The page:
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It’s Time for Play and Fun!: Storytelling in Writing Workshop

It’s March. If your schools are anything like mine, you are slogging through the remnants of a long winter, all while gearing up for a season of standardized testing. Throughout schools, there’s pressure for accountability: so many are expected to follow a planned curriculum and meet learning targets, often in lockstep. The struggle is REAL.

And yet.

Kids of all ages still need play and fun. I don’t know about you, but my kids always seem to do a bit better when some of each is incorporated into my lessons. Right now, especially when the winter feels long and the stakes feel high, I feel a deeper obligation to incorporate activities that lighten the load for my students.

Today, I’ll share some ways to bring joy into writing workshop. One of the places where I’ve seen the most excitement is with oral language, particularly with storytelling. It’s a way for students of all ages and readiness to express themselves without the cumbersome physical tasks of writing or typing. 

Note: If you’d like to learn some of the basics about storytelling in classrooms of all ages, along with some starter activities, you can read my post from earlier this school year.

Now, I realize that some have more flexibility to add or change lessons than others. So, this time around, I’m giving you ideas and ways to incorporate storytelling and play in just ten minutes a pop.

Activity: Story Ball

Why it’s great: The cooperative and spontaneous nature of this game assures that there will be unexpected surprises around the corner. Some stories will be gems, and others will be “klunkers.” It’s perfect practice for the mindset that authors don’t have to love everything they compose.

How it’s done: Sit or stand the students in a circle. Roll or throw a ball back and forth. Whoever catches the ball tells the next sentence of the story. Throw the ball to continue the story until the group has finished. You can start the class off with a prompt, or you can just let things go as they will.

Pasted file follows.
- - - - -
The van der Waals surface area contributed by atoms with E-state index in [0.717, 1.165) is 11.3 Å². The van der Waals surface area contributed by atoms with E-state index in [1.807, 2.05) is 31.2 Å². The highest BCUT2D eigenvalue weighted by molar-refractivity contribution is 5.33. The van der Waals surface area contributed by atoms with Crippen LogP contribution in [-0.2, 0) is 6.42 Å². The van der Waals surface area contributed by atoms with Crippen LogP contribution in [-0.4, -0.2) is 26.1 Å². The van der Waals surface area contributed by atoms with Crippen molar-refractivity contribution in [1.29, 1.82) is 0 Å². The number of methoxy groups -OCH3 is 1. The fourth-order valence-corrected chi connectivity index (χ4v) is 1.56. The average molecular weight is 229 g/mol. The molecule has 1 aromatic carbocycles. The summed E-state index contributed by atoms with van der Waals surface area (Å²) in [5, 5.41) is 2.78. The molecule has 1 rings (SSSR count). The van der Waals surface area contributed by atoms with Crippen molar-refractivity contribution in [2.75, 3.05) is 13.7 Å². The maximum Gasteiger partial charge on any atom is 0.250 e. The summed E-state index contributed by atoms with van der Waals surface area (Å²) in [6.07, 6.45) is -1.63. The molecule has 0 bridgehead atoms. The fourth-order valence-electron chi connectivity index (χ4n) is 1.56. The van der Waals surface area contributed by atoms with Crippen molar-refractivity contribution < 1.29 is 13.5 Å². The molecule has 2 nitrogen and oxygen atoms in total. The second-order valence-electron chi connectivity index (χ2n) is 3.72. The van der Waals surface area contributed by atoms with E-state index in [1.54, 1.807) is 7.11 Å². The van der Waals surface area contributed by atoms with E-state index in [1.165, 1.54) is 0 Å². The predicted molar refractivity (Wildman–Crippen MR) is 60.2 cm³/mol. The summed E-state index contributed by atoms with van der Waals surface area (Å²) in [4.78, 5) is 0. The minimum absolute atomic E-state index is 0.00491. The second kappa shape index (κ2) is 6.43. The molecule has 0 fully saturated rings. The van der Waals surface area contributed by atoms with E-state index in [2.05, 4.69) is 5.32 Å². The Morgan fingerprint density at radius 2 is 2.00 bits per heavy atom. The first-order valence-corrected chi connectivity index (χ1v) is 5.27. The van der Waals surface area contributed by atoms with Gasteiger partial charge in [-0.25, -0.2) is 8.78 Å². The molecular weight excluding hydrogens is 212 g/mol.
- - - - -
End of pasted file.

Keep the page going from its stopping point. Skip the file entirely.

Activity: Anecdotal Storytelling

Why it’s great: Telling anecdotes reinforces the idea that people are better at crafting stories than they think. It also creates a space for personal narrative and makes it easier for those who are uncomfortable with the genre.

How it’s done: Choose a prompt that kids can talk about. I’m providing several for you here, and you’re welcome to use any of them! Keep in mind that I choose my prompts with trauma-informed teaching in place. If I know that there are some of these questions that are emotionally difficult for my students, I will choose another topic.

  • What was something fun you did this weekend?
  • Tell about a time you were really proud of yourself.
  • What’s a time you’ve been disappointed?
  • Tell something funny a pet or sibling did.
  • Talk about a recent trip to the dentist.
  • Talk about a scar you got.
  • Tell about a time you lost something important to you.
  • What’s a birthday you remember?
  • What happened the first time you rode a bicycle?
  • What’s the best gift you ever received?

Once you pick a topic, you can choose how to structure the activity. I like to use my timer, having students tell stories to their partners or groups. During the time my stopwatch is going (usually about two or three minutes), the group is only permitted to focus on that one person’s story. If the telling of the story is short, students can ask questions, but they have to keep their comments about the person and the story itself. When the timer buzzes, we move on to the next teller.

Activity: Dialogue Puppet Show

Why it’s great: This activity lets students practice character dialogue in a way that feels smooth and natural. Private rehearsal is a low-risk way to try out different ideas.

How it’s done: Kids choose a part of any story they wish they had more dialogue in. (Alternative: choose a scene from a shared text that you’d like kids to develop a dialogue for.) Students make easy “puppets” out of the characters by drawing a quick sketch of each character on an index card and taping them to a pencil. Voilá! Then, students can separate themselves into corners of the room and perform puppet shows for themselves. There’s room for kids to practice more than once, changing the conversation as they see fit. Watch the video below to see an example. You’re welcome to use it with your students as you like!

Want a video demonstration? Click this link to watch and use.

Want more resources? These are just the tip of the iceberg.
Comprehensive list of story types and links
Aaron Shephard’s resources for oral storytelling and reader’s theater

Looking for more ideas, resources, or ways to use storytelling in your classroom? Drop a comment below!

“Storytelling is humanity’s oldest form of literacy.” – Kate Mitchoff

Lainie Levin View All

Mom of two, full-time teacher, wife, daughter, sister, friend, and holder of a very full plate

6 thoughts on “It’s Time for Play and Fun!: Storytelling in Writing Workshop Leave a comment

    • Thank you! The videos (I made about 6 or 7 in this series) were really fun for me to make. I’m glad you enjoyed this one!

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  1. These ideas are such fun! How could they not bring joy to a writing classroom!?!?
    BTW: I appreciate that you’re thinking about trauma before choosing to do one of the anecdotal storytelling prompts. I think it’s a great reminder — for anyone who reads this post in the future — to be cognizant of this.

    Liked by 1 person

    • Thank you! I appreciate that. I know I’ve had enough experience with difficult subjects and triggers in my own life; I figure it hits for children as well.

      Liked by 1 person

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